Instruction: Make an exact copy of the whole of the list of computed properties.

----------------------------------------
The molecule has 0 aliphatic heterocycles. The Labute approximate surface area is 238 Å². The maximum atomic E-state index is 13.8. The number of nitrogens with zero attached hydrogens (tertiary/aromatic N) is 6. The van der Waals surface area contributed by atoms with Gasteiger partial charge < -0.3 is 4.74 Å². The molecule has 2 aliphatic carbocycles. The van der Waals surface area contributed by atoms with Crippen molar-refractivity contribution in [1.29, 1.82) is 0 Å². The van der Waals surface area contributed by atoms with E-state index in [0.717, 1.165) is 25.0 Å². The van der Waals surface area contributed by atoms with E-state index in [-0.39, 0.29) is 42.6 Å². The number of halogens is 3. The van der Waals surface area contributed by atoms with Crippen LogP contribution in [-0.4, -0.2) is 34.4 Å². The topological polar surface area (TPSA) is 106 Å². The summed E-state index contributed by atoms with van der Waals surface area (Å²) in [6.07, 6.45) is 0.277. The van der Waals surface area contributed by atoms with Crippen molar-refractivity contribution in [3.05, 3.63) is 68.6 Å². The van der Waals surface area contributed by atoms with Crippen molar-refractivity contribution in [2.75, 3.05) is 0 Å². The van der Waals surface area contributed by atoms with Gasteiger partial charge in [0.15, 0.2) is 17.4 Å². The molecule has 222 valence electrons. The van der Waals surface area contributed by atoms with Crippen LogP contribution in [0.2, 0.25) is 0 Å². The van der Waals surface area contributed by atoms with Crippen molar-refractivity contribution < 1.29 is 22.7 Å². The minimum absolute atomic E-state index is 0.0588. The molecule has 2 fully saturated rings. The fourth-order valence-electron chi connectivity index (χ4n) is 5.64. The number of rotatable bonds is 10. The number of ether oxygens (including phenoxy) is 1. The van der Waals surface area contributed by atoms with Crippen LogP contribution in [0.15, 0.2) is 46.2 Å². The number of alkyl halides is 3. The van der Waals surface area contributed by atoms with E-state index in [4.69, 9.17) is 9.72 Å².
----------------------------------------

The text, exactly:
The molecule has 0 aliphatic heterocycles. The Labute approximate surface area is 238 Å². The maximum atomic E-state index is 13.8. The number of nitrogens with zero attached hydrogens (tertiary/aromatic N) is 6. The van der Waals surface area contributed by atoms with Gasteiger partial charge < -0.3 is 4.74 Å². The molecule has 2 aliphatic carbocycles. The van der Waals surface area contributed by atoms with Crippen molar-refractivity contribution in [1.29, 1.82) is 0 Å². The van der Waals surface area contributed by atoms with E-state index in [0.717, 1.165) is 25.0 Å². The van der Waals surface area contributed by atoms with E-state index in [-0.39, 0.29) is 42.6 Å². The number of halogens is 3. The van der Waals surface area contributed by atoms with Crippen LogP contribution in [-0.4, -0.2) is 34.4 Å². The topological polar surface area (TPSA) is 106 Å². The summed E-state index contributed by atoms with van der Waals surface area (Å²) in [6.07, 6.45) is 0.277. The van der Waals surface area contributed by atoms with Crippen molar-refractivity contribution in [3.05, 3.63) is 68.6 Å². The van der Waals surface area contributed by atoms with Crippen molar-refractivity contribution in [2.75, 3.05) is 0 Å². The van der Waals surface area contributed by atoms with Gasteiger partial charge in [0.15, 0.2) is 17.4 Å². The molecule has 222 valence electrons. The van der Waals surface area contributed by atoms with Crippen LogP contribution in [0.2, 0.25) is 0 Å². The van der Waals surface area contributed by atoms with Crippen molar-refractivity contribution < 1.29 is 22.7 Å². The minimum absolute atomic E-state index is 0.0588. The molecule has 2 fully saturated rings. The fourth-order valence-electron chi connectivity index (χ4n) is 5.64. The number of rotatable bonds is 10. The number of ether oxygens (including phenoxy) is 1. The van der Waals surface area contributed by atoms with Crippen LogP contribution in [0.15, 0.2) is 46.2 Å². The number of alkyl halides is 3. The van der Waals surface area contributed by atoms with E-state index in [4.69, 9.17) is 9.72 Å².